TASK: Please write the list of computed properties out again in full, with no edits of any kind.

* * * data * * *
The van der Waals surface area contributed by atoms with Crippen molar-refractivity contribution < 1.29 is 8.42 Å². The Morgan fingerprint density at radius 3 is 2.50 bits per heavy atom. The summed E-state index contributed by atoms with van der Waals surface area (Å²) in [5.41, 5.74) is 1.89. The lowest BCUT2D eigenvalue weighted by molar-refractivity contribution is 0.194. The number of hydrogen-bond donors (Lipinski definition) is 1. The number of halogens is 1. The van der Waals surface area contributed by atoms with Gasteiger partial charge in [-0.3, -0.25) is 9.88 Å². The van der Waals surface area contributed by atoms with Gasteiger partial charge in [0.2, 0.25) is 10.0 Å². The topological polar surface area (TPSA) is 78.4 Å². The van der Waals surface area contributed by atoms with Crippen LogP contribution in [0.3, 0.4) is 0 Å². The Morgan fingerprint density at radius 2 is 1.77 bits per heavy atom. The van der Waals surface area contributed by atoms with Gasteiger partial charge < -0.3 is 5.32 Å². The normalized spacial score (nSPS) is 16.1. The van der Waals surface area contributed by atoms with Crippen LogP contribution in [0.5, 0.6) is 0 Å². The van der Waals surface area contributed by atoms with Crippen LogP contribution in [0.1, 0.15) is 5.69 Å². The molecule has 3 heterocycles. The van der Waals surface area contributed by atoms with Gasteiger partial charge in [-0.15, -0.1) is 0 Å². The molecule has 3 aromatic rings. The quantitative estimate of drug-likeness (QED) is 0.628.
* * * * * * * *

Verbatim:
The van der Waals surface area contributed by atoms with Crippen molar-refractivity contribution < 1.29 is 8.42 Å². The Morgan fingerprint density at radius 3 is 2.50 bits per heavy atom. The summed E-state index contributed by atoms with van der Waals surface area (Å²) in [5.41, 5.74) is 1.89. The lowest BCUT2D eigenvalue weighted by molar-refractivity contribution is 0.194. The number of hydrogen-bond donors (Lipinski definition) is 1. The number of halogens is 1. The van der Waals surface area contributed by atoms with Gasteiger partial charge in [-0.3, -0.25) is 9.88 Å². The van der Waals surface area contributed by atoms with Gasteiger partial charge in [0.2, 0.25) is 10.0 Å². The topological polar surface area (TPSA) is 78.4 Å². The van der Waals surface area contributed by atoms with Crippen LogP contribution in [0.3, 0.4) is 0 Å². The Morgan fingerprint density at radius 2 is 1.77 bits per heavy atom. The van der Waals surface area contributed by atoms with Gasteiger partial charge < -0.3 is 5.32 Å². The normalized spacial score (nSPS) is 16.1. The van der Waals surface area contributed by atoms with Crippen LogP contribution in [0.5, 0.6) is 0 Å². The van der Waals surface area contributed by atoms with Crippen LogP contribution in [0.1, 0.15) is 5.69 Å². The molecule has 3 heterocycles. The van der Waals surface area contributed by atoms with Gasteiger partial charge in [-0.15, -0.1) is 0 Å². The molecule has 3 aromatic rings. The quantitative estimate of drug-likeness (QED) is 0.628.